alpine butterfly bend loop:  ....which is it?  the loop or the bend?  I agree that the Alpine Butterfly Loop should be taught early, as it's fairly simple to keep the image of it in your head, and can easily lead to learning the Hunter's Bend and the Zeppelin bend, all very fine knots.
It's actually an alpine butterfly end loop, but you have to tie it similar to the bend to avoid a jamming version. http://davidmdelaney.com/alpine-butterfly-loop/Alpine-butterfly-bend-loop.html
« Last Edit: May 19, 2011, 02:44:03 AM by Hrungnir »

Sweeney

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Re: Learning/teaching a basic set of knots
« Reply #3 on: May 19, 2011, 09:53:48 AM »
I am pretty sure that  I have said this before but teaching any knot for what appears to be its own sake is pointless. To my mind this approach provides a solution without a problem. Knots are invaluable when used properly but for example teaching a reef knot without first examining what task is to be undertaken is potentially dangerous. Because we are all interested in knots we tend to forget that to most people knots are simply a means to an end - find out first what the purpose is and then teach solutions ie I would never list a set of knots to learn but rather a set of circumstances where a knowledge of knots would help followed by recommendations. If a pupil (any age or background) asks "what's it for? we've failed! When someone asked me about hanging his cycle in his garage he didn't ask me which knot to use but how to go about about it generally (a trawl through posts on the forum will show many similar examples).

Barry

Transminator

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Re: Learning/teaching a basic set of knots
« Reply #4 on: May 19, 2011, 12:00:55 PM »
I am pretty sure that  I have said this before but teaching any knot for what appears to be its own sake is pointless. To my mind this approach provides a solution without a problem.

I am with you there. However, it does make sense to teach a basic set of knots (including when and how to use them) that cover a large variety of scenarios.
That is, I think, the basic idea behind any toolbox kind of approach. But does anybody actually teach the bowline, sheetbend etc. without actually saying what they are for and what function they serve? If so, that would indeed be questionable, but I think it would be hard to teach somebody the sheetbend e.g. , without mentioning or making it obvious that it is used to bend two pieces of rope together.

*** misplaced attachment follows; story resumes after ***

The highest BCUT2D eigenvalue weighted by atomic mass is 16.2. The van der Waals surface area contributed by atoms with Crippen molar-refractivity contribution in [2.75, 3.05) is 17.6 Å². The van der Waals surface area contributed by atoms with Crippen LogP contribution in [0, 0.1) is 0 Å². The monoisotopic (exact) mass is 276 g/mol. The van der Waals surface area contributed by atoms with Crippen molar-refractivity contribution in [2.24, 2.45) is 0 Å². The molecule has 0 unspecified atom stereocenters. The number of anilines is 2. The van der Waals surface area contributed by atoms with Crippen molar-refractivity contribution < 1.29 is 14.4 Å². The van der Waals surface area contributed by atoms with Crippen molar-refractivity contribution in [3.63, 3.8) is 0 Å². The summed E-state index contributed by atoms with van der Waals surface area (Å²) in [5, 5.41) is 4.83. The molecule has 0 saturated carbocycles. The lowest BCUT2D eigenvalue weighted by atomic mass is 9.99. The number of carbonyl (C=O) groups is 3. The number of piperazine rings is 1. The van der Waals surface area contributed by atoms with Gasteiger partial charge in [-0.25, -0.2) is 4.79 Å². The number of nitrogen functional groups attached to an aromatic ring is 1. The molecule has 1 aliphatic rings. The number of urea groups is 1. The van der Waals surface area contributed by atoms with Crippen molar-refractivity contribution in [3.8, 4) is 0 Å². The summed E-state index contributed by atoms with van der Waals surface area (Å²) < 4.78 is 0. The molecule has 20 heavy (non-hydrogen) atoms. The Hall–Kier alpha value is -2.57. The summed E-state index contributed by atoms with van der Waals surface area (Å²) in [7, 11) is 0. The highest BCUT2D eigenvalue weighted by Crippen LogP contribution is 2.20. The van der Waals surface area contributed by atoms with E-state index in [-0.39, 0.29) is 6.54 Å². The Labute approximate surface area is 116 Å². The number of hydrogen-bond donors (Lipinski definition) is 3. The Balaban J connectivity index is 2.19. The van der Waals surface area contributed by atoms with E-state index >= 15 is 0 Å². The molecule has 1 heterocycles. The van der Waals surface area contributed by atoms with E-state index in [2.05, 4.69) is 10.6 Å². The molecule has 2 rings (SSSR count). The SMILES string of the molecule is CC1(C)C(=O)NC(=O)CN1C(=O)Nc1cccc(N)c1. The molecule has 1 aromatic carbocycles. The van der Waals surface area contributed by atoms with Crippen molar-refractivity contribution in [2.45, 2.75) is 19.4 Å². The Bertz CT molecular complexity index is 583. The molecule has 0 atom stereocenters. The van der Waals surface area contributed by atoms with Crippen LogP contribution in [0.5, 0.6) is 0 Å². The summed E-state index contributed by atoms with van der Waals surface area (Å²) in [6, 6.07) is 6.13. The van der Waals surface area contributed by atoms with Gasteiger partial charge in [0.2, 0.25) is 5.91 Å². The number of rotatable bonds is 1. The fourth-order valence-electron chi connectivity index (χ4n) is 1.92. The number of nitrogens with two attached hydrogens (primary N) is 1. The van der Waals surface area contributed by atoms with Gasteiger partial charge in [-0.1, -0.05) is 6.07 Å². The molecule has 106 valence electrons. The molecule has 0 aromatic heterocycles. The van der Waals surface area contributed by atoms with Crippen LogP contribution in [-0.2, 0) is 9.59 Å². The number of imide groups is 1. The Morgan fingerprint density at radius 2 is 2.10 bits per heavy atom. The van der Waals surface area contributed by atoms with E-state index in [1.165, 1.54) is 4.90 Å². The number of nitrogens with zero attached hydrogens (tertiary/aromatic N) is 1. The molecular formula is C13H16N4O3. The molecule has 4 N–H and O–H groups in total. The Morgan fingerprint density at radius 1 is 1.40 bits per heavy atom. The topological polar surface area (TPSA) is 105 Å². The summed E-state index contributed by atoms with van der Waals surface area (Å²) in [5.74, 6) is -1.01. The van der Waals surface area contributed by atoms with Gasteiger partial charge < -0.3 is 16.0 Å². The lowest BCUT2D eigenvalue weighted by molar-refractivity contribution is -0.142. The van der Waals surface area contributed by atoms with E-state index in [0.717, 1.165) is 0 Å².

Then my question is: why do we "always" introduce beginners to these knots at first? A beginner learns the five most important or basic knots (clove hitch, bowline, sheet bend, reef knot, sheepshank),  but he haven't learned a single knot he can fully trust. Or to do the topic more complex, he has to learn when he can trust these knots and then learn methods for making the knots secure.

[...]

Why knot making "basic knot" categories less complex by adding knots which are also secure? I guess this would be more helpful to the average person.

Now we come to the next step. As I said above, the basic idea of teaching a basic set of knots is to give them some basic tools into their toolbox that cover a wide range of applications and scenarios.
I do agree with you that the currently taught basic sets of knots are somewhat outdated and should be replaced with better knots. You have mentioned some above.
Yes, there are better bends then the sheetbend, the sheepshank is rather redundant as a standalone knot (only the principle of the half hitch it teaches is worth it, but that can and should be taught extra, rather then by putting the sheepshank into the basic set).
I personally would leave the bowline in the set, as it is a sufficiently secure knot for most scenarios, is easy to tie, easy to untie etc.

What knots exactly should be taught in the basic set is in issue for debate and everybody will have a different opinion. But we might find an intersection we could all agree on. But that is probably one of the reasons why the currently used sets have not changed. They have been taught for so long that it is very difficult to come up with a widely accepted new set.
This thread gives good number of examples for this: http://igkt.net/sm/index.php?topic=1150.0

Once we taught them a handful (up to a baker's dozen ) of knots that are useful and secure, including the applications and limitations (e.g. don't use a single bowline for rescue work) we can go ahead and teach them additional things to know about knots. And here the sheepshank comes in, the sheetbend, the glove hitch etc. to teach them the basic principles of knotting, hitching and so on.
The idea is: even if they don't progress to this more advanced knotting knowledge, they still have their basic tools to use.

Dan_Lehman

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Re: Learning/teaching a basic set of knots
« Reply #5 on: May 20, 2011, 07:01:58 PM »